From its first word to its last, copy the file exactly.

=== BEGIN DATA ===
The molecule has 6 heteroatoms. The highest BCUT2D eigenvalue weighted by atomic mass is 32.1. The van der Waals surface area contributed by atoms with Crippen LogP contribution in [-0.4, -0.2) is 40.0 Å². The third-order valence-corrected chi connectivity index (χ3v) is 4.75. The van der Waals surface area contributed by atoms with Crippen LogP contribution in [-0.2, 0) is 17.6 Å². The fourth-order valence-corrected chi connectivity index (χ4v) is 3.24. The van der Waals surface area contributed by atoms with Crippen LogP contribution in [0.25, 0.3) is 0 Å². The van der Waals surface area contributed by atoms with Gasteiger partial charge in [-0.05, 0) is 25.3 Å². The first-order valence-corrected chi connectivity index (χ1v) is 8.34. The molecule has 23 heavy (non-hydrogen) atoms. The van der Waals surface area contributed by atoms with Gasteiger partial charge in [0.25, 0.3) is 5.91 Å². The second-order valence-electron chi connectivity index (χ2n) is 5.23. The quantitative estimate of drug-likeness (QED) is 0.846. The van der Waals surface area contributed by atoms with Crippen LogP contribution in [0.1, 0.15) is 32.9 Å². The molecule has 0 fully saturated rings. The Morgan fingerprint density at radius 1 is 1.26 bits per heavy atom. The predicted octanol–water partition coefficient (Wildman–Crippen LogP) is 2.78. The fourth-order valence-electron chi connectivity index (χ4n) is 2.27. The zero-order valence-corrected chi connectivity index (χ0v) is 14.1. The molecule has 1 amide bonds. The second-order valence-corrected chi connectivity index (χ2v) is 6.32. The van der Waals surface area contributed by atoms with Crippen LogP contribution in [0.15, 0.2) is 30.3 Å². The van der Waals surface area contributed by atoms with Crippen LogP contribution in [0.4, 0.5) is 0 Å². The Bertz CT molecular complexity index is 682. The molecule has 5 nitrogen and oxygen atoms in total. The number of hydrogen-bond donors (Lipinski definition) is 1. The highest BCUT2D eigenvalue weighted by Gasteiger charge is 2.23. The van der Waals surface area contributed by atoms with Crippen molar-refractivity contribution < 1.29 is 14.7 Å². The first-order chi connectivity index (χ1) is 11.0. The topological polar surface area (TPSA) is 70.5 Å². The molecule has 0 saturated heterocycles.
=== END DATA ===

The molecule has 6 heteroatoms. The highest BCUT2D eigenvalue weighted by atomic mass is 32.1. The van der Waals surface area contributed by atoms with Crippen LogP contribution in [-0.4, -0.2) is 40.0 Å². The third-order valence-corrected chi connectivity index (χ3v) is 4.75. The van der Waals surface area contributed by atoms with Crippen LogP contribution in [-0.2, 0) is 17.6 Å². The fourth-order valence-corrected chi connectivity index (χ4v) is 3.24. The van der Waals surface area contributed by atoms with Crippen LogP contribution in [0.25, 0.3) is 0 Å². The van der Waals surface area contributed by atoms with Gasteiger partial charge in [-0.05, 0) is 25.3 Å². The first-order valence-corrected chi connectivity index (χ1v) is 8.34. The molecule has 23 heavy (non-hydrogen) atoms. The van der Waals surface area contributed by atoms with Gasteiger partial charge in [0.25, 0.3) is 5.91 Å². The second-order valence-electron chi connectivity index (χ2n) is 5.23. The quantitative estimate of drug-likeness (QED) is 0.846. The van der Waals surface area contributed by atoms with Crippen LogP contribution in [0.1, 0.15) is 32.9 Å². The molecule has 0 fully saturated rings. The Morgan fingerprint density at radius 1 is 1.26 bits per heavy atom. The predicted octanol–water partition coefficient (Wildman–Crippen LogP) is 2.78. The fourth-order valence-electron chi connectivity index (χ4n) is 2.27. The zero-order valence-corrected chi connectivity index (χ0v) is 14.1. The molecule has 1 amide bonds. The second-order valence-corrected chi connectivity index (χ2v) is 6.32. The van der Waals surface area contributed by atoms with Crippen LogP contribution in [0.15, 0.2) is 30.3 Å². The van der Waals surface area contributed by atoms with Crippen LogP contribution in [0.4, 0.5) is 0 Å². The Bertz CT molecular complexity index is 682. The molecule has 5 nitrogen and oxygen atoms in total. The number of hydrogen-bond donors (Lipinski definition) is 1. The highest BCUT2D eigenvalue weighted by Gasteiger charge is 2.23. The van der Waals surface area contributed by atoms with Crippen molar-refractivity contribution < 1.29 is 14.7 Å². The first-order chi connectivity index (χ1) is 11.0. The topological polar surface area (TPSA) is 70.5 Å². The molecule has 0 saturated heterocycles.